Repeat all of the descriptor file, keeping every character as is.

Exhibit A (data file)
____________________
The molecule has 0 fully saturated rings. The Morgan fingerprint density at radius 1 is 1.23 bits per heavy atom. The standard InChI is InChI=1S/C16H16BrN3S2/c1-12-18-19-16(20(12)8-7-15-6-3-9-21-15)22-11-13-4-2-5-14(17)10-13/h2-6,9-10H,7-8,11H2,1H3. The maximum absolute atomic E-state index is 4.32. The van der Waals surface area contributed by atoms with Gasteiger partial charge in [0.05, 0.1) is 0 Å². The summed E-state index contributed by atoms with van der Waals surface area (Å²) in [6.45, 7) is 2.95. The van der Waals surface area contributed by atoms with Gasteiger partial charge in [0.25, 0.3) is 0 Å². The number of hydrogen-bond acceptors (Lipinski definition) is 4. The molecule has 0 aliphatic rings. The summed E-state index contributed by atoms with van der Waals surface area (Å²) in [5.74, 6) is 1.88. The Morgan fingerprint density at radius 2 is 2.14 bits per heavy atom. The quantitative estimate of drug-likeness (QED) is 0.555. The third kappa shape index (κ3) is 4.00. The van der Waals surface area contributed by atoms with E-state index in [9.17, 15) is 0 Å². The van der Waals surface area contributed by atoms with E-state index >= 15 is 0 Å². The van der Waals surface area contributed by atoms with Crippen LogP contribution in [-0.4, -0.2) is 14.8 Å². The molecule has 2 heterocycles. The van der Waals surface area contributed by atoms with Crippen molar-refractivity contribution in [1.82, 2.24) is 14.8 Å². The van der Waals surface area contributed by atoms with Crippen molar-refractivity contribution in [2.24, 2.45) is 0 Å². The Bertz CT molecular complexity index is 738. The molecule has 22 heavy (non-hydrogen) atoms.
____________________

The molecule has 0 fully saturated rings. The Morgan fingerprint density at radius 1 is 1.23 bits per heavy atom. The standard InChI is InChI=1S/C16H16BrN3S2/c1-12-18-19-16(20(12)8-7-15-6-3-9-21-15)22-11-13-4-2-5-14(17)10-13/h2-6,9-10H,7-8,11H2,1H3. The maximum absolute atomic E-state index is 4.32. The van der Waals surface area contributed by atoms with Gasteiger partial charge in [0.05, 0.1) is 0 Å². The summed E-state index contributed by atoms with van der Waals surface area (Å²) in [6.45, 7) is 2.95. The van der Waals surface area contributed by atoms with Gasteiger partial charge in [0.25, 0.3) is 0 Å². The number of hydrogen-bond acceptors (Lipinski definition) is 4. The molecule has 0 aliphatic rings. The summed E-state index contributed by atoms with van der Waals surface area (Å²) in [5.74, 6) is 1.88. The Morgan fingerprint density at radius 2 is 2.14 bits per heavy atom. The quantitative estimate of drug-likeness (QED) is 0.555. The third kappa shape index (κ3) is 4.00. The van der Waals surface area contributed by atoms with E-state index in [9.17, 15) is 0 Å². The van der Waals surface area contributed by atoms with E-state index >= 15 is 0 Å². The van der Waals surface area contributed by atoms with Crippen LogP contribution in [-0.4, -0.2) is 14.8 Å². The molecule has 2 heterocycles. The van der Waals surface area contributed by atoms with Crippen molar-refractivity contribution in [1.82, 2.24) is 14.8 Å². The van der Waals surface area contributed by atoms with Crippen molar-refractivity contribution in [2.24, 2.45) is 0 Å². The Bertz CT molecular complexity index is 738. The molecule has 22 heavy (non-hydrogen) atoms.